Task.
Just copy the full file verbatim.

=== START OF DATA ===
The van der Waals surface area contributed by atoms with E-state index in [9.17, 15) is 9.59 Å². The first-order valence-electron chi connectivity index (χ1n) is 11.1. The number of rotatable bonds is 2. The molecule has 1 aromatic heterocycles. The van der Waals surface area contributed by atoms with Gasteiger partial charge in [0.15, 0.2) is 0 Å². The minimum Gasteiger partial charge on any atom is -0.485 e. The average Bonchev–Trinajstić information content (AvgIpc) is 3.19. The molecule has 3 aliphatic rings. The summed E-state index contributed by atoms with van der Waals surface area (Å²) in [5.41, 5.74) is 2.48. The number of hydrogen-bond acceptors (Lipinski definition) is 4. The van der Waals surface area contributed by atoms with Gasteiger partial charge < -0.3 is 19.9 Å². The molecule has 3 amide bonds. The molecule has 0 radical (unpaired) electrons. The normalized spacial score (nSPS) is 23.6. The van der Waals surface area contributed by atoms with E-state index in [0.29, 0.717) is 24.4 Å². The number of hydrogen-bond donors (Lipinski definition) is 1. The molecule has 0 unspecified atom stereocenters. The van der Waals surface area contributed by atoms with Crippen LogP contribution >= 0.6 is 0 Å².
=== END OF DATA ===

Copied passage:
The van der Waals surface area contributed by atoms with E-state index in [9.17, 15) is 9.59 Å². The first-order valence-electron chi connectivity index (χ1n) is 11.1. The number of rotatable bonds is 2. The molecule has 1 aromatic heterocycles. The van der Waals surface area contributed by atoms with Gasteiger partial charge in [0.15, 0.2) is 0 Å². The minimum Gasteiger partial charge on any atom is -0.485 e. The average Bonchev–Trinajstić information content (AvgIpc) is 3.19. The molecule has 3 aliphatic rings. The summed E-state index contributed by atoms with van der Waals surface area (Å²) in [5.41, 5.74) is 2.48. The number of hydrogen-bond acceptors (Lipinski definition) is 4. The van der Waals surface area contributed by atoms with Gasteiger partial charge < -0.3 is 19.9 Å². The molecule has 3 amide bonds. The molecule has 0 radical (unpaired) electrons. The normalized spacial score (nSPS) is 23.6. The van der Waals surface area contributed by atoms with E-state index in [0.29, 0.717) is 24.4 Å². The number of hydrogen-bond donors (Lipinski definition) is 1. The molecule has 0 unspecified atom stereocenters. The van der Waals surface area contributed by atoms with Crippen LogP contribution >= 0.6 is 0 Å².